"The complaint would've ended right away," he said.
Laurel police Chief Richard P. McLaughlin said he's seen a decline in complaints and use-of-force incidents — though he could not provide statistics. The videos have shown him a remarkable change in attitudes, he said.
"It was Jekyll-and-Hyde situation," McLaughlin said, recalling one incident. "[A man] was drunk, he was belligerent. He was just mouthing off to police." When police told him he was being recorded, the chief said, the man quickly became cooperative.
Waddell said police have also been getting a different reception at troublesome bars where the regulars are known to officers. Patrons once looked for a fight, he said, but they quickly comply with the instructions of camera-equipped officers.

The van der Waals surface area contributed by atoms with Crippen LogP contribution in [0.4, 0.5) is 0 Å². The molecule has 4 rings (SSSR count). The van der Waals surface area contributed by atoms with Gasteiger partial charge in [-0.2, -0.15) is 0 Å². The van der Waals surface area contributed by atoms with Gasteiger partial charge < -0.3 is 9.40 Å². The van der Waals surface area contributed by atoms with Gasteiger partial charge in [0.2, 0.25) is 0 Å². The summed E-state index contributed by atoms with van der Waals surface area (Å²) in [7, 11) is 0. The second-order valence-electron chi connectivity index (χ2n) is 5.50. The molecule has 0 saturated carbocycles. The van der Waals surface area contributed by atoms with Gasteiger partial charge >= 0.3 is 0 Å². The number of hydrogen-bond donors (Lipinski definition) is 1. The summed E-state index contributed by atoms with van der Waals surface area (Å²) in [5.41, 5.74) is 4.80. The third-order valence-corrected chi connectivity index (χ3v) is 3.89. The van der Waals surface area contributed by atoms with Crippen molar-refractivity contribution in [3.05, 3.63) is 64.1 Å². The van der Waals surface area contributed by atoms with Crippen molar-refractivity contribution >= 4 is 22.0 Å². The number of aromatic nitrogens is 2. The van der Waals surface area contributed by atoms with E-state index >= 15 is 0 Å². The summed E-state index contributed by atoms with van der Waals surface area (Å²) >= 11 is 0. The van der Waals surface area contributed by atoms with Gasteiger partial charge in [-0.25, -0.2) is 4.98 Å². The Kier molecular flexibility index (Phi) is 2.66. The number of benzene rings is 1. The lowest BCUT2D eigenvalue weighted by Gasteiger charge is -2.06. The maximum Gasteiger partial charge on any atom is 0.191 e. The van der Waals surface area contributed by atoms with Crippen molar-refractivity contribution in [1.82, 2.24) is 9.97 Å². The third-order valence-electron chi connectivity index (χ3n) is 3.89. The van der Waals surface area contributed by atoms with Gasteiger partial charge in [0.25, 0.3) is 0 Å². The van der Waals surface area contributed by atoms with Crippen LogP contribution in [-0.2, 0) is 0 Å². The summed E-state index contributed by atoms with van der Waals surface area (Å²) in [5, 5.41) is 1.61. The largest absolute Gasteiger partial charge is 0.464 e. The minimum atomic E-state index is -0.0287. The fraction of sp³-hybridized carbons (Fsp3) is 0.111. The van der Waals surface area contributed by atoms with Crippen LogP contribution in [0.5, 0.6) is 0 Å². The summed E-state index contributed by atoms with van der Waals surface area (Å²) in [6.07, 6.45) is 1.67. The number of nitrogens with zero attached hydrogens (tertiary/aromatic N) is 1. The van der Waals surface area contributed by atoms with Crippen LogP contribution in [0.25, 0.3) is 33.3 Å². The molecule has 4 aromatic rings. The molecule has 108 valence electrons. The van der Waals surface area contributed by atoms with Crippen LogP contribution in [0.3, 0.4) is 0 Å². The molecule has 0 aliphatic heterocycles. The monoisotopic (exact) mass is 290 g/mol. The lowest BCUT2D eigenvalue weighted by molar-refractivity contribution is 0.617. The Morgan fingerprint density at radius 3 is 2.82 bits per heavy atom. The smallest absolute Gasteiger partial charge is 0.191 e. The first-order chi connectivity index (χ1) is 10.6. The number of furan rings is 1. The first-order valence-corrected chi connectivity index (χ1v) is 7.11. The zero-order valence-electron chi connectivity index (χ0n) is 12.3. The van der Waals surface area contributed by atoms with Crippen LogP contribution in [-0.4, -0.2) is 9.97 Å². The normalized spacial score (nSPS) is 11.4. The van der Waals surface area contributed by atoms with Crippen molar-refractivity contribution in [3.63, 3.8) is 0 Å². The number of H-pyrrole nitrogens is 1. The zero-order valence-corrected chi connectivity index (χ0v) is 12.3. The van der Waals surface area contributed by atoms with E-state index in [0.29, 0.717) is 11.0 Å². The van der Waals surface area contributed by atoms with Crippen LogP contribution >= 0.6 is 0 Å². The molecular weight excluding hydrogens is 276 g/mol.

Laurel's Police Department, which has about 70 officers, purchased an initial set of cameras in January for about $2,000 apiece — which includes the camera, storage and backup technology.
The camera footage could also prove useful for prosecutors.
"Anytime we can have use of technology to prove our case, we're going to be supportive of it. This will be another good tool," said John Erzen, a spokesman for the Prince George's County state's attorney's office, which handles cases from Laurel and Hyattsville — another department that has begun using cameras.
Erzen said the office has not yet used any video in trials.
Although video recordings can provide a valuable tool to law enforcement in criminal cases and protect agencies from unfounded lawsuits, some say it raises broader questions about police and public relations.
"There's a part of me that thinks this is a great idea," said Wexler, of the police research group. "But a part of me thinks: Has it really come to this? Just talking to a police officer you are being recorded. It strikes me as unfortunate, but maybe necessary."